Once the course began in earnest there wasn’t much time for socialising. Phyl was a Chemist so they didn’t coincide often in lectures; at first Anna missed her but soon she forgot. People talked about the beauty of the arts, but there was nothing to touch the power and beauty of the physical world. Anna was in her element; if there were texts they went unheeded – mobiles were not allowed, not that anybody wanted them – and for the first time in almost a decade, she was happy. The lecturers were, by and large, entirely open to being questioned over a pub lunch. ‘I love doing these courses,’ said one, ‘you guys are so much more engaged than my usual students.’ Anna reflected that if all went well they’d be joining these usual students; she wondered how that would go.
And then it happened. She’d just come out of a meeting with her tutor and been told that if all went well she’d be accepted in September to finish her degree course. ‘I’m afraid as you didn’t complete your second year you’ll have to repeat that,’ her tutor was saying, but Anna barely heard her. She was coming here in September! She was going to get her degree! Why had she ever let him interrupt it? If she hadn’t, by now she’d be –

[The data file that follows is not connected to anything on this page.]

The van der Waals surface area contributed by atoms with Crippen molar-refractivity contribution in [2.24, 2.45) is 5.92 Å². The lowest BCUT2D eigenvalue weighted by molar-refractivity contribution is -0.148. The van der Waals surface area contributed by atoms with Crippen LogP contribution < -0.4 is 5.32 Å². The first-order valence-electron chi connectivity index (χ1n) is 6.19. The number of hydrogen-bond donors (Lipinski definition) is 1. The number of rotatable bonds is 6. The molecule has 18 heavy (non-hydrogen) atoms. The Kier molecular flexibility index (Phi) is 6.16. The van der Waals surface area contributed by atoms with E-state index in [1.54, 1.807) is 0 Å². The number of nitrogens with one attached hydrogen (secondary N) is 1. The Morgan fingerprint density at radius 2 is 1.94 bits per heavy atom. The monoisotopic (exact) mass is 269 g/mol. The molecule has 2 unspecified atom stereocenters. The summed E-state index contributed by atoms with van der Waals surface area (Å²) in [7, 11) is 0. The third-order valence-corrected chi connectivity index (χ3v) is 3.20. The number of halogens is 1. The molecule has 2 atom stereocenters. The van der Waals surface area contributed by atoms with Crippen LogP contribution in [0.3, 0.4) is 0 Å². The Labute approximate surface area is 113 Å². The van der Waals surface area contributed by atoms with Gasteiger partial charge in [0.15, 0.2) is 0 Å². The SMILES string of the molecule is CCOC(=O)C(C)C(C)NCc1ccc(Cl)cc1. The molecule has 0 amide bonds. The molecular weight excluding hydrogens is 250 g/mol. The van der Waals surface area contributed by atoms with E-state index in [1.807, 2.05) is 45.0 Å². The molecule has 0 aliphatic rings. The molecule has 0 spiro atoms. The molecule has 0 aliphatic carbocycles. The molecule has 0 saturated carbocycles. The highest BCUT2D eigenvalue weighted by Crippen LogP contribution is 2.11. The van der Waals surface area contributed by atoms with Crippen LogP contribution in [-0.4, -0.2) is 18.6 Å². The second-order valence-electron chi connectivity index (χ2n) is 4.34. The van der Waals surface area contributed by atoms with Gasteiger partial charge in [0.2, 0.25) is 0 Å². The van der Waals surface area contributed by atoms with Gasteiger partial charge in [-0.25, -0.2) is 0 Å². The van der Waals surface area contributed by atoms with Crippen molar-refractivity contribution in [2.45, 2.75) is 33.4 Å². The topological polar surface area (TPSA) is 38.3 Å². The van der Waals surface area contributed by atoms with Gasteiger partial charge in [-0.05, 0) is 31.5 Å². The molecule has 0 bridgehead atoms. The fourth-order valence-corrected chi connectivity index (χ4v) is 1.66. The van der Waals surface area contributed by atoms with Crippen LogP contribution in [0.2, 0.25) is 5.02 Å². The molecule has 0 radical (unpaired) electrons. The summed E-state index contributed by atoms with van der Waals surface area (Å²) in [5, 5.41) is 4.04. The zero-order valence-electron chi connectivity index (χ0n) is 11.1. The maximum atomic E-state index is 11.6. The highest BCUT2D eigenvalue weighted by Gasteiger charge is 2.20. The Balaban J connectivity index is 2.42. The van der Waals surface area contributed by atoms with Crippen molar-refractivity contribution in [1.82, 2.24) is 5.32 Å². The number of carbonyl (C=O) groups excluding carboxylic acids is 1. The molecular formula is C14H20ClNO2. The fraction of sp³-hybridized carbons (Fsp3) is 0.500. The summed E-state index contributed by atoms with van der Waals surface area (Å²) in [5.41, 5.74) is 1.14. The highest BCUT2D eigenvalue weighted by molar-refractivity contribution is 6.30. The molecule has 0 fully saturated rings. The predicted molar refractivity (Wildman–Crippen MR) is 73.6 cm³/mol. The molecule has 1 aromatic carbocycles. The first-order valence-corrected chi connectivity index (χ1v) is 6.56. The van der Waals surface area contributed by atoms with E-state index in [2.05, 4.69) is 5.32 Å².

No. She heard her mother’s voice again: ye cannae live in might ha’ been! Put yer feet on the ground! That was one of her mother’s favourite phrases; feet on the ground. Anna left her tutor’s office and ran straight into Phyl.
‘Hi! I’ve just been told -‘ she began: the expression on Phyl’s face stopped her dead.
‘Can we talk somewhere?’ Phyl looked deeply troubled.
‘Has something happened?’
‘Not here.’ Phyl looked up and down the corridor. ‘Can we go to my room?’
‘Oh! Of course.’ Anna had never been to Phyl’s room; it turned out to be in a separate block a few minutes’ walk away. As they climbed the stairs it occurred to her to wonder why they weren’t in the same building.
‘I applied late,’ Phyl said, replying to Anna’s unspoken question. ‘This was the only accommodation left.’
‘Oh, I don’t mind. I quite like it, in fact.’
Phyl’s room was bare and cold. Anna sat on a seat by the window; outside you could see only the bins and a store room. Phyl made them both some herbal tea (‘I don’t take caffeine’) and sat in a chair opposite. Then without preamble she said,
‘Have you heard of Munchausen’s by proxy?’
‘It’s a syndrome? Munchausen’s by proxy.’
‘Oh! Yes, I think so. Wasn’t there a woman in the news, a few years back?’
‘Yes. You realise what it is?’
Anna searched her memory for a few scraps of news. ‘It’s hurting others – that’s the proxy part. A compulsion to hurt others.’
Phyl nodded, like a tutor pleased with a student’s answer. ‘Well, I should warn you. I’ve got it.’